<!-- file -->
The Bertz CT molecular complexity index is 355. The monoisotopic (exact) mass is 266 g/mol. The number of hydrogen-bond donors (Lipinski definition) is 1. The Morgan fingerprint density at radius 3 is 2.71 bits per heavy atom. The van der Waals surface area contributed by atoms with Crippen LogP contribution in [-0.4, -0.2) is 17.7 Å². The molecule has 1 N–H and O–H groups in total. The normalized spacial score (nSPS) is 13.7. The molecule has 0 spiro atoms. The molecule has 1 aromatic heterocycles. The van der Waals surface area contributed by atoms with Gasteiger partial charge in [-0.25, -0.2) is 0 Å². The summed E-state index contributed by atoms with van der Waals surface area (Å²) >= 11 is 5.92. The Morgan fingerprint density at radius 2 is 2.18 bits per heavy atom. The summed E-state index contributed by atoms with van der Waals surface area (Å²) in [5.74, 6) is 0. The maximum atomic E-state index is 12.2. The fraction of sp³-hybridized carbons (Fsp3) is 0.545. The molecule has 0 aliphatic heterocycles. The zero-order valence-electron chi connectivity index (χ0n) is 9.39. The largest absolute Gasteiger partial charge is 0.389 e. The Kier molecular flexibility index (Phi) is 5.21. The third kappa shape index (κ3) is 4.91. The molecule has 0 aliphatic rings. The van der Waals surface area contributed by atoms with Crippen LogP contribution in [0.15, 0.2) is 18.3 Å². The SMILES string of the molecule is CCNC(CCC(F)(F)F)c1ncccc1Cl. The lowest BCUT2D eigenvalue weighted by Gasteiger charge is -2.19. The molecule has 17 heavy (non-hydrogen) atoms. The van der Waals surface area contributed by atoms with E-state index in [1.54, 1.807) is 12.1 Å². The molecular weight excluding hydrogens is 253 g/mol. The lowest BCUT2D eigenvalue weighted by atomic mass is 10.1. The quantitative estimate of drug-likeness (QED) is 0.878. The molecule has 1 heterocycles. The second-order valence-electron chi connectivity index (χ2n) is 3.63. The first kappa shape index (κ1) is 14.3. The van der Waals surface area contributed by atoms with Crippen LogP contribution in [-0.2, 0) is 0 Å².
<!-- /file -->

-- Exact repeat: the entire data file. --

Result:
The Bertz CT molecular complexity index is 355. The monoisotopic (exact) mass is 266 g/mol. The number of hydrogen-bond donors (Lipinski definition) is 1. The Morgan fingerprint density at radius 3 is 2.71 bits per heavy atom. The van der Waals surface area contributed by atoms with Crippen LogP contribution in [-0.4, -0.2) is 17.7 Å². The molecule has 1 N–H and O–H groups in total. The normalized spacial score (nSPS) is 13.7. The molecule has 0 spiro atoms. The molecule has 1 aromatic heterocycles. The van der Waals surface area contributed by atoms with Gasteiger partial charge in [-0.25, -0.2) is 0 Å². The summed E-state index contributed by atoms with van der Waals surface area (Å²) >= 11 is 5.92. The Morgan fingerprint density at radius 2 is 2.18 bits per heavy atom. The summed E-state index contributed by atoms with van der Waals surface area (Å²) in [5.74, 6) is 0. The maximum atomic E-state index is 12.2. The fraction of sp³-hybridized carbons (Fsp3) is 0.545. The molecule has 0 aliphatic heterocycles. The zero-order valence-electron chi connectivity index (χ0n) is 9.39. The largest absolute Gasteiger partial charge is 0.389 e. The Kier molecular flexibility index (Phi) is 5.21. The third kappa shape index (κ3) is 4.91. The molecule has 0 aliphatic rings. The van der Waals surface area contributed by atoms with Crippen LogP contribution in [0.15, 0.2) is 18.3 Å². The SMILES string of the molecule is CCNC(CCC(F)(F)F)c1ncccc1Cl. The lowest BCUT2D eigenvalue weighted by Gasteiger charge is -2.19. The molecule has 17 heavy (non-hydrogen) atoms. The van der Waals surface area contributed by atoms with E-state index in [1.54, 1.807) is 12.1 Å². The molecular weight excluding hydrogens is 253 g/mol. The lowest BCUT2D eigenvalue weighted by atomic mass is 10.1. The quantitative estimate of drug-likeness (QED) is 0.878. The molecule has 1 heterocycles. The second-order valence-electron chi connectivity index (χ2n) is 3.63. The first kappa shape index (κ1) is 14.3. The van der Waals surface area contributed by atoms with Crippen LogP contribution in [-0.2, 0) is 0 Å².